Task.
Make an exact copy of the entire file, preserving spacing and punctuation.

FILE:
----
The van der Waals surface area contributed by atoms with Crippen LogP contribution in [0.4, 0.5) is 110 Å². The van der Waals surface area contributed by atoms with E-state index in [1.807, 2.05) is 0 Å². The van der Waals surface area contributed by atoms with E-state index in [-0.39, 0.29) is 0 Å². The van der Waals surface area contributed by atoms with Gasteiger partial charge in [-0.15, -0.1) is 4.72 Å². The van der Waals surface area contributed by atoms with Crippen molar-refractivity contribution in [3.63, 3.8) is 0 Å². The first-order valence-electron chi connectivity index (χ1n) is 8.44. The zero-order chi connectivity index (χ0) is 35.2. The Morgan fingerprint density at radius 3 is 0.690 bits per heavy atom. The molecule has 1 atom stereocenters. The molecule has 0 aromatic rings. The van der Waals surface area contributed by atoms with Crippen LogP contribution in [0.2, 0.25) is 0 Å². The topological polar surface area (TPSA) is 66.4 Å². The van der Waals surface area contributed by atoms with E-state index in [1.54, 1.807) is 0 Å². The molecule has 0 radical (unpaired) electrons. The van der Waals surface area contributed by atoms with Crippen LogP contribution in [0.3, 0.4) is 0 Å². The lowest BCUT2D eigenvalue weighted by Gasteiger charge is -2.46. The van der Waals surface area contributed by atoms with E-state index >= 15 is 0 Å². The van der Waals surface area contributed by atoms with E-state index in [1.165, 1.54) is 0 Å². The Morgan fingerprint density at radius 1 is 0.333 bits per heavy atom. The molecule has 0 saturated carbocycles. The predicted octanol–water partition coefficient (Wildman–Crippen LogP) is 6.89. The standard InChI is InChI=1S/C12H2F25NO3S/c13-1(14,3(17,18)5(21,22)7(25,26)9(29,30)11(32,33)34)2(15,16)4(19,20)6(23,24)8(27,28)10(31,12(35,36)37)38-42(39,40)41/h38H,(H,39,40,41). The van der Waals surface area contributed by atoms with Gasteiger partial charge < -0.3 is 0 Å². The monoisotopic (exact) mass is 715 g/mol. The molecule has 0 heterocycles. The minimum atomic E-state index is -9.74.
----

The van der Waals surface area contributed by atoms with Crippen LogP contribution in [0.4, 0.5) is 110 Å². The van der Waals surface area contributed by atoms with E-state index in [1.807, 2.05) is 0 Å². The van der Waals surface area contributed by atoms with E-state index in [-0.39, 0.29) is 0 Å². The van der Waals surface area contributed by atoms with Gasteiger partial charge in [-0.15, -0.1) is 4.72 Å². The van der Waals surface area contributed by atoms with Crippen molar-refractivity contribution in [3.63, 3.8) is 0 Å². The first-order valence-electron chi connectivity index (χ1n) is 8.44. The zero-order chi connectivity index (χ0) is 35.2. The Morgan fingerprint density at radius 3 is 0.690 bits per heavy atom. The molecule has 1 atom stereocenters. The molecule has 0 aromatic rings. The van der Waals surface area contributed by atoms with Crippen LogP contribution in [0.2, 0.25) is 0 Å². The topological polar surface area (TPSA) is 66.4 Å². The van der Waals surface area contributed by atoms with E-state index in [1.54, 1.807) is 0 Å². The molecule has 0 radical (unpaired) electrons. The van der Waals surface area contributed by atoms with Crippen LogP contribution in [0.3, 0.4) is 0 Å². The lowest BCUT2D eigenvalue weighted by Gasteiger charge is -2.46. The van der Waals surface area contributed by atoms with E-state index >= 15 is 0 Å². The van der Waals surface area contributed by atoms with E-state index in [1.165, 1.54) is 0 Å². The Morgan fingerprint density at radius 1 is 0.333 bits per heavy atom. The molecule has 0 saturated carbocycles. The predicted octanol–water partition coefficient (Wildman–Crippen LogP) is 6.89. The standard InChI is InChI=1S/C12H2F25NO3S/c13-1(14,3(17,18)5(21,22)7(25,26)9(29,30)11(32,33)34)2(15,16)4(19,20)6(23,24)8(27,28)10(31,12(35,36)37)38-42(39,40)41/h38H,(H,39,40,41). The van der Waals surface area contributed by atoms with Gasteiger partial charge < -0.3 is 0 Å². The monoisotopic (exact) mass is 715 g/mol. The molecule has 0 heterocycles. The minimum atomic E-state index is -9.74.